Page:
On December 14, Romanian President Klaus Iohannis invited political parties for the first round of consultations on the formation of a new government. At the parliamentary elections organized on December 6, the leftist Social Democrats (PSD) took a narrow lead over the governing center-right National Liberal Party (PNL): PSD now holds 28.9 percent of the lower house of parliament, and PNL has 25.5 percent. Nevertheless, with PSD lacking both a viable majority and political allies in the future parliament, smaller parties hold the balance of power, favoring a Liberal-led coalition, meaning that the PNL, the center-right USR-PLUS alliance and the Democratic Alliance of Hungarians in Romania (otherwise known by its Hungarian acronym RMDSZ) are likely to form a coalition government. “The delegation of the RMDSZ told the president that in light of the election results, it would be best if a center-right government was formed, based on a three-party coalition,” stated RMDSZ President Hunor Kelemen at a Monday press conference.
Following the elections, the Liberals, the USR-PLUS and the RMDSZ control over 53 percent of the parliamentary seats. The PNL and the USR-PLUS have not come to terms yet on who should lead the coalition government as Prime Minister.
As Hunor Kelemen noted, RMDSZ also has potential candidates who would be suited for the PM’s office, but the party will not present their choice, for now, to avoid more discord. The RMDSZ’s standpoint is that the party that secured the most parliamentary mandates ought to propose a Prime Minister. Nevertheless, Kelemen said that if the parties don’t reach an agreement by the next round of consultations with President Iohannis, RMDSZ will also name its own candidate for the office of Prime Minister.
As Kelemen affirmed, the most important task right now is to work out a government program that can tackle the problematic issues faced by infrastructure, agriculture, education and public healthcare. This program should also support national minorities in preserving their identity.
Moreover, RMDSZ believes it would increase the level of trust between the three parties if mathematical considerations would prevail as much as political viewpoints. “There are three coalition partners, thus each should get one out of the three of the most important political positions: One of the parties should nominate the Prime Minister, another should name the speaker of the House of Representatives, while the third should provide the speaker of the Senate,” detailed the president of RMDSZ. Furthermore, when allocating positions in the cabinet, the principle of proportionality ought to be used. When asked by the Maszol.ro news portal about the chances for RMDSZ to obtain the office of speaker in one of the houses of parliament, Kelemen said nothing is decided as of yet.
“The issues that at the moment are dividing the future coalition partners can be overcome with some patience. I trust that our fellow politicians will eventually put the public good ahead of political egos. Coalition talks never have been easy, but with a little more flexibility and vision, disagreements can be overcome,” said Kelemen, adding that the formation of a coalition government by December 23, or the end of the year, is a reachable goal.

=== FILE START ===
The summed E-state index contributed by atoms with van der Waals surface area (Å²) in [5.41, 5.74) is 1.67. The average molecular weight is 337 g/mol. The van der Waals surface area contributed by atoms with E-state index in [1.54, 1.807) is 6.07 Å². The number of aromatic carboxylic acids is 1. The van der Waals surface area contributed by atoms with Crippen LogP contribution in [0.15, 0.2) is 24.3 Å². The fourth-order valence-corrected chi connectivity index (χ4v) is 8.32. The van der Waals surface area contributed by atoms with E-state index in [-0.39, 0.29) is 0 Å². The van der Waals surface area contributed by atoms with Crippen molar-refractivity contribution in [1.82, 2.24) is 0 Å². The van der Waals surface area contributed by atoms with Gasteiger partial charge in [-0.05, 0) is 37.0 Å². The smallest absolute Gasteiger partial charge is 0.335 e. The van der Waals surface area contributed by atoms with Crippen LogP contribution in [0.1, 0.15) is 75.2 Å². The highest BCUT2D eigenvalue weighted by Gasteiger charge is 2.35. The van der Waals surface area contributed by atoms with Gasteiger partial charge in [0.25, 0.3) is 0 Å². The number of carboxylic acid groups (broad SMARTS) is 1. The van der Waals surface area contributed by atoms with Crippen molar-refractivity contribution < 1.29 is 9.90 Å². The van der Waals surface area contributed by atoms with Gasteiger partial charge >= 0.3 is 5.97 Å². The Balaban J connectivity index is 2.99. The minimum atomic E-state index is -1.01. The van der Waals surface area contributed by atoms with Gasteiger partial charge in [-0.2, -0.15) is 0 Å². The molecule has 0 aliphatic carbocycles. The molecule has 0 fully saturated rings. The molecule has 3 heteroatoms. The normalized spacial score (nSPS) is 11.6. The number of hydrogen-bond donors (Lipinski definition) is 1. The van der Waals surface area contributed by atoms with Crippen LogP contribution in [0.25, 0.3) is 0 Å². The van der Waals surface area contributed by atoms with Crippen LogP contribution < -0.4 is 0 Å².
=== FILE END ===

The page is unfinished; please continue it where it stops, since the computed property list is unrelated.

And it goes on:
The RMDSZ politician emphasized that the New Year should not begin with an interim government in office. He also added that RMDSZ does not support the idea of a technocratic cabinet, as the country needs a political government. “Coalition talks must continue, and political issues ought to be combined with mathematical considerations so that a state of balance, indispensable for the functioning of the cabinet, is reached,” concluded Kelemen.
At the press conference, he reiterated that the statement President Klaus Iohannis made in April regarding the autonomy bill of Szeklerland was a reckless gesture and probably a move in the political war between the Liberals and the Social Democrats. In a two-minute video statement, Iohannis had accused the ethnic Hungarians, the Social Democrats and also Hungarian Prime Minister Viktor Orbán of plotting to give Transylvania to Hungary.
“This was a regrettable, false statement, and I do hope that in the future, we will be able to discuss other issues as well, for instance, a change in the attitude toward ethnic minorities,” the RMDSZ president noted. “I pleaded this year, as I have in previous years, for the Hungarian minority to be left out of political fights. We do not wish Romania ill, and we do not want to take away Transylvania, nor Oltenia, nor (Romanian) Moldavia; we simply want a better country for all of its citizens. At the moment, we look to the future, bearing in mind the mistakes of the past,” said Kelemen.
Upon finishing the consultation rounds with the political parties, the president will designate a PM, who must put together a cabinet within 10 days after his nomination, and then his government would have to be approved by parliament.
The National Liberal Party (PNL) already proposed Finance Minister Florin Cîţu a few days ago as the next leader of the cabinet. Nevertheless, Romanian news portals have found out from political sources that Ludovic Orban, who resigned on December 7, would like to be Prime Minister again, thus he has asked the Liberals to support him instead of Cîţu. Following Orban’s resignation, Iohannis appointed the Minister of National Defense, Nicolae-Ionel Ciucă, to be the interim prime minister until a new government is formed.
Title image: The RMDSZ delegation (at the table on the left) at the first round of consultations with President Iohannis (at the table on the right.)